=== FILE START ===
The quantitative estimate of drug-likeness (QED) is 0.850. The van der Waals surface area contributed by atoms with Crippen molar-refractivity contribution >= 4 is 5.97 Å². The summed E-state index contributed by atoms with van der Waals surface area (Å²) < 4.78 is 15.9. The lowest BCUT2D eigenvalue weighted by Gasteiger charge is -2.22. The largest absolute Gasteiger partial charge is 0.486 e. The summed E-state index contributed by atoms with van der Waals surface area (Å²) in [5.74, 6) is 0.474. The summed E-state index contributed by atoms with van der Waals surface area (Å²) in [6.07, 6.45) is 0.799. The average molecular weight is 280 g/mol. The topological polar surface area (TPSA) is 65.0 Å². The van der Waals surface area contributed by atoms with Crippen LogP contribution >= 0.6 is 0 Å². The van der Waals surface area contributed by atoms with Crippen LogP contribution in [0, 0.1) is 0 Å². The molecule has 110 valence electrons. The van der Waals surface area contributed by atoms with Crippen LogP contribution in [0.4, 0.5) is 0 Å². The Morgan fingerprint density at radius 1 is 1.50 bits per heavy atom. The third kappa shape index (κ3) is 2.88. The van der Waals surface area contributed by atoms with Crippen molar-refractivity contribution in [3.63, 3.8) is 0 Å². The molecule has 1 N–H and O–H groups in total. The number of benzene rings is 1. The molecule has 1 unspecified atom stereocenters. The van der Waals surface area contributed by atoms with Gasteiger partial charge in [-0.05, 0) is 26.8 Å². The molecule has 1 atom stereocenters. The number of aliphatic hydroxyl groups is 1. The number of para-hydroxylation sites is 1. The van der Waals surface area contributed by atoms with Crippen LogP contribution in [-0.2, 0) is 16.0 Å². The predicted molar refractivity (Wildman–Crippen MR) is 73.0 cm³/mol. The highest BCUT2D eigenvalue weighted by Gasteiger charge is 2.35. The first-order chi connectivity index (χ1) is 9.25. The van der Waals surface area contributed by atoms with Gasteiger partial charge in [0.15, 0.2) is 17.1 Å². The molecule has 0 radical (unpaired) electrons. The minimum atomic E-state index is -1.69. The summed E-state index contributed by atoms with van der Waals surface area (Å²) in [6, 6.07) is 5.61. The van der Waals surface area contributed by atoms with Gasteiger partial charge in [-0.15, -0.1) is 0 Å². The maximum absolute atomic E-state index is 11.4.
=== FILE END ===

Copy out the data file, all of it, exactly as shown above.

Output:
The quantitative estimate of drug-likeness (QED) is 0.850. The van der Waals surface area contributed by atoms with Crippen molar-refractivity contribution >= 4 is 5.97 Å². The summed E-state index contributed by atoms with van der Waals surface area (Å²) < 4.78 is 15.9. The lowest BCUT2D eigenvalue weighted by Gasteiger charge is -2.22. The largest absolute Gasteiger partial charge is 0.486 e. The summed E-state index contributed by atoms with van der Waals surface area (Å²) in [5.74, 6) is 0.474. The summed E-state index contributed by atoms with van der Waals surface area (Å²) in [6.07, 6.45) is 0.799. The average molecular weight is 280 g/mol. The topological polar surface area (TPSA) is 65.0 Å². The van der Waals surface area contributed by atoms with Crippen LogP contribution >= 0.6 is 0 Å². The van der Waals surface area contributed by atoms with Crippen LogP contribution in [0, 0.1) is 0 Å². The molecule has 110 valence electrons. The van der Waals surface area contributed by atoms with Crippen LogP contribution in [0.4, 0.5) is 0 Å². The Morgan fingerprint density at radius 1 is 1.50 bits per heavy atom. The third kappa shape index (κ3) is 2.88. The van der Waals surface area contributed by atoms with Crippen molar-refractivity contribution in [3.63, 3.8) is 0 Å². The molecule has 1 N–H and O–H groups in total. The number of benzene rings is 1. The molecule has 1 unspecified atom stereocenters. The van der Waals surface area contributed by atoms with Gasteiger partial charge in [-0.05, 0) is 26.8 Å². The molecule has 1 atom stereocenters. The number of aliphatic hydroxyl groups is 1. The number of para-hydroxylation sites is 1. The van der Waals surface area contributed by atoms with Crippen LogP contribution in [-0.2, 0) is 16.0 Å². The predicted molar refractivity (Wildman–Crippen MR) is 73.0 cm³/mol. The highest BCUT2D eigenvalue weighted by Gasteiger charge is 2.35. The first-order chi connectivity index (χ1) is 9.25. The van der Waals surface area contributed by atoms with Gasteiger partial charge in [0.15, 0.2) is 17.1 Å². The molecule has 0 radical (unpaired) electrons. The minimum atomic E-state index is -1.69. The summed E-state index contributed by atoms with van der Waals surface area (Å²) in [6, 6.07) is 5.61. The van der Waals surface area contributed by atoms with Gasteiger partial charge in [-0.15, -0.1) is 0 Å². The maximum absolute atomic E-state index is 11.4.